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Could Connecticut’s COVID-19 uptick be from colleges reopening or Labor Day functions? Yale doctor weighs in


NEW HAVEN, Conn. (WTNH)– COVID-19 cases continue to creep up in Connecticut and health officials and physicians are watching it closely.

“It will take a few more data points to decide whether or not this is really a trend, but we are seeing rising cases especially among older teens and people in their twenties. It might reflect the reopening of college campuses,” says Yale Medicine Infectious Disease Specialist Dr. Jaime Meyer.

She says to follow the calendar to determine just when people were infected.

Related: CDC reverses course, says people without symptoms should be tested

“Cases that were reported out yesterday are really reflective of infections that were acquired several weeks ago so around Labor Day, so that might be part of the reason for the uptick.”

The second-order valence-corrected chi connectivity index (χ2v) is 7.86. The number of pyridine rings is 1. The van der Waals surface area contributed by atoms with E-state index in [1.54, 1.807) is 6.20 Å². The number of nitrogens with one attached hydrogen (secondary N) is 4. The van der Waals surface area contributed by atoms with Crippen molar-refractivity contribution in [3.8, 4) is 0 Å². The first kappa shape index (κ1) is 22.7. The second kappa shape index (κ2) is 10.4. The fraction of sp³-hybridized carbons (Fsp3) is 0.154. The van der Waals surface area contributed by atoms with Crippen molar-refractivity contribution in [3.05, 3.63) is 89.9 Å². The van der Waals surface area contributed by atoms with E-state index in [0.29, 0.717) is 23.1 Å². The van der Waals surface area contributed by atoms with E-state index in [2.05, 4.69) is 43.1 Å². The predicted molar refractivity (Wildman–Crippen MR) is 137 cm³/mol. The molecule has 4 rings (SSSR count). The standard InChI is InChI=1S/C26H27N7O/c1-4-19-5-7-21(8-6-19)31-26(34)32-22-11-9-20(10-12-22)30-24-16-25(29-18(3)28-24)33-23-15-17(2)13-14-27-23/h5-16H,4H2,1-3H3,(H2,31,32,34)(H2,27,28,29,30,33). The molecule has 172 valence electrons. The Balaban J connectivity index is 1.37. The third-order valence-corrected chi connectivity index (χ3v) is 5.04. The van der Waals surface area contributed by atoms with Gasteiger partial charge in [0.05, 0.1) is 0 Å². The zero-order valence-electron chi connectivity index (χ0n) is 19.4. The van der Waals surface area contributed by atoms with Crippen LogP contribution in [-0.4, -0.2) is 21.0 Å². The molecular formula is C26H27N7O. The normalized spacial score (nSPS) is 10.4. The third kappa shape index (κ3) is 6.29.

Dr. Meyer weighed in on whether Connecticut can avoid a second wave of COVID-19 in the fall.

“We definitely can, this is a preventable disease even before we have a safe and effective vaccine that’s available. We have to do the hard work if we want to avoid a second wave, if we want to avoid another shutdown,” she believes.

There are now new concerns regarding potential virus safety at restaurants. A recent CDC report examined data from 11 locations in the U.S. over a two-week period in July.

“They found that the cases of COVID were really associated nearly threefold with having dined out in the prior two weeks at restaurants,” says Dr. Meyer, but it isn’t known whether they ate indoors our outdoors at the restaurants.

She believes there should be more mask wearing at restaurants, along with social distancing.

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